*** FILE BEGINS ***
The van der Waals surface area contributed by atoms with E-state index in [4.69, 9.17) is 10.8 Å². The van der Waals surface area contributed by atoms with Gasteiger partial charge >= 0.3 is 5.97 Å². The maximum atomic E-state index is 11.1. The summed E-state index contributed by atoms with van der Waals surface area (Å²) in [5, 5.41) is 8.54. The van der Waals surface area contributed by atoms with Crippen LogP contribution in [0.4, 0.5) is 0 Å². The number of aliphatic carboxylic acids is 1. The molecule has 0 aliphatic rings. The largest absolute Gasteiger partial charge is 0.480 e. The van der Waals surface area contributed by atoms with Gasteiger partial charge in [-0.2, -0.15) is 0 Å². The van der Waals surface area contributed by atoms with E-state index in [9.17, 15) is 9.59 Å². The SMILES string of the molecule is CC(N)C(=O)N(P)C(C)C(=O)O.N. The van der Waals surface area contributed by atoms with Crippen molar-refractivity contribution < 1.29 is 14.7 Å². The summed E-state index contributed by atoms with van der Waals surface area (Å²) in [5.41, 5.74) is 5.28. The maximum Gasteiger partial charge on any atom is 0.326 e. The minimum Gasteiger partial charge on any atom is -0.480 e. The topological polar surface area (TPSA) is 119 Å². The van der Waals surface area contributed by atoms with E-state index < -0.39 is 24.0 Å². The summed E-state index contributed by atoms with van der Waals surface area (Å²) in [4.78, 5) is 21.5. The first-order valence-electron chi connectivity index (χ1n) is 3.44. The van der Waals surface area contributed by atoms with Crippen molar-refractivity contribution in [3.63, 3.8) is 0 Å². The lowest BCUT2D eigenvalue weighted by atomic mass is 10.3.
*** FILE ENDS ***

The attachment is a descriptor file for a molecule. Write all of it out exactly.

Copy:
The van der Waals surface area contributed by atoms with E-state index in [4.69, 9.17) is 10.8 Å². The van der Waals surface area contributed by atoms with Gasteiger partial charge >= 0.3 is 5.97 Å². The maximum atomic E-state index is 11.1. The summed E-state index contributed by atoms with van der Waals surface area (Å²) in [5, 5.41) is 8.54. The van der Waals surface area contributed by atoms with Crippen LogP contribution in [0.4, 0.5) is 0 Å². The number of aliphatic carboxylic acids is 1. The molecule has 0 aliphatic rings. The largest absolute Gasteiger partial charge is 0.480 e. The van der Waals surface area contributed by atoms with Gasteiger partial charge in [-0.2, -0.15) is 0 Å². The van der Waals surface area contributed by atoms with E-state index in [9.17, 15) is 9.59 Å². The SMILES string of the molecule is CC(N)C(=O)N(P)C(C)C(=O)O.N. The van der Waals surface area contributed by atoms with Crippen molar-refractivity contribution < 1.29 is 14.7 Å². The summed E-state index contributed by atoms with van der Waals surface area (Å²) in [5.41, 5.74) is 5.28. The maximum Gasteiger partial charge on any atom is 0.326 e. The minimum Gasteiger partial charge on any atom is -0.480 e. The topological polar surface area (TPSA) is 119 Å². The van der Waals surface area contributed by atoms with E-state index < -0.39 is 24.0 Å². The summed E-state index contributed by atoms with van der Waals surface area (Å²) in [4.78, 5) is 21.5. The first-order valence-electron chi connectivity index (χ1n) is 3.44. The van der Waals surface area contributed by atoms with Crippen molar-refractivity contribution in [3.63, 3.8) is 0 Å². The lowest BCUT2D eigenvalue weighted by atomic mass is 10.3.